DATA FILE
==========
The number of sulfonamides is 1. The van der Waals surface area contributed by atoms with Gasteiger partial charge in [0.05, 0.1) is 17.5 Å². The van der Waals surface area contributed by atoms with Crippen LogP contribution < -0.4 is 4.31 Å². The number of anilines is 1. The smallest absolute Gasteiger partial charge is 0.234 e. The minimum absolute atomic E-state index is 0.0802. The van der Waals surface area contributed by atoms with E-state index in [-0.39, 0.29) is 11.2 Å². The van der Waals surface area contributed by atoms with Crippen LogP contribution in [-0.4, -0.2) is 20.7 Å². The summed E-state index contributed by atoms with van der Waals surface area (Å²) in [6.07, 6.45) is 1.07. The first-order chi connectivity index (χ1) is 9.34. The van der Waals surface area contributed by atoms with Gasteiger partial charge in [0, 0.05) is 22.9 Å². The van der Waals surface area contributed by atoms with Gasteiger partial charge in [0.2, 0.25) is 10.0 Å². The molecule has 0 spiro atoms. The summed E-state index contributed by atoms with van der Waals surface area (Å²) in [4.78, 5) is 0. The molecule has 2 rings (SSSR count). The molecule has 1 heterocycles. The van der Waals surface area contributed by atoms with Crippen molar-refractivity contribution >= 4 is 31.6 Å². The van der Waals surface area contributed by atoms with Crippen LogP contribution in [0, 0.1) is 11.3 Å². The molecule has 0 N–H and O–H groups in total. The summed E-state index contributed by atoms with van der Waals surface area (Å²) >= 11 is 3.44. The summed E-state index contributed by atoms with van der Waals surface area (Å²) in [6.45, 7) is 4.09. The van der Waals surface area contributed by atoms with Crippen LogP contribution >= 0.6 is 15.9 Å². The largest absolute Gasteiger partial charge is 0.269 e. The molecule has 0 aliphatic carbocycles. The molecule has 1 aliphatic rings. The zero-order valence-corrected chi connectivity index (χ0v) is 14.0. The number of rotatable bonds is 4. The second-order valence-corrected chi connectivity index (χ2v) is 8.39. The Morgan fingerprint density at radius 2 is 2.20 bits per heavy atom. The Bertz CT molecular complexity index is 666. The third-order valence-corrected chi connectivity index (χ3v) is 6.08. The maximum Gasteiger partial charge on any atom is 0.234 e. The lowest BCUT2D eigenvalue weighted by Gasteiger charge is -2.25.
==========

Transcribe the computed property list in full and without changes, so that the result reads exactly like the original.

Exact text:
The number of sulfonamides is 1. The van der Waals surface area contributed by atoms with Gasteiger partial charge in [0.05, 0.1) is 17.5 Å². The van der Waals surface area contributed by atoms with Crippen LogP contribution < -0.4 is 4.31 Å². The number of anilines is 1. The smallest absolute Gasteiger partial charge is 0.234 e. The minimum absolute atomic E-state index is 0.0802. The van der Waals surface area contributed by atoms with E-state index in [-0.39, 0.29) is 11.2 Å². The van der Waals surface area contributed by atoms with Crippen LogP contribution in [-0.4, -0.2) is 20.7 Å². The summed E-state index contributed by atoms with van der Waals surface area (Å²) in [6.07, 6.45) is 1.07. The first-order chi connectivity index (χ1) is 9.34. The van der Waals surface area contributed by atoms with Gasteiger partial charge in [0, 0.05) is 22.9 Å². The van der Waals surface area contributed by atoms with Gasteiger partial charge in [0.2, 0.25) is 10.0 Å². The molecule has 0 spiro atoms. The summed E-state index contributed by atoms with van der Waals surface area (Å²) in [4.78, 5) is 0. The molecule has 2 rings (SSSR count). The molecule has 1 heterocycles. The van der Waals surface area contributed by atoms with Crippen molar-refractivity contribution >= 4 is 31.6 Å². The van der Waals surface area contributed by atoms with Crippen LogP contribution in [0, 0.1) is 11.3 Å². The molecule has 0 N–H and O–H groups in total. The summed E-state index contributed by atoms with van der Waals surface area (Å²) >= 11 is 3.44. The summed E-state index contributed by atoms with van der Waals surface area (Å²) in [6.45, 7) is 4.09. The van der Waals surface area contributed by atoms with Crippen LogP contribution >= 0.6 is 15.9 Å². The largest absolute Gasteiger partial charge is 0.269 e. The molecule has 0 aliphatic carbocycles. The molecule has 1 aliphatic rings. The zero-order valence-corrected chi connectivity index (χ0v) is 14.0. The number of rotatable bonds is 4. The second-order valence-corrected chi connectivity index (χ2v) is 8.39. The Morgan fingerprint density at radius 2 is 2.20 bits per heavy atom. The Bertz CT molecular complexity index is 666. The third-order valence-corrected chi connectivity index (χ3v) is 6.08. The maximum Gasteiger partial charge on any atom is 0.234 e. The lowest BCUT2D eigenvalue weighted by Gasteiger charge is -2.25.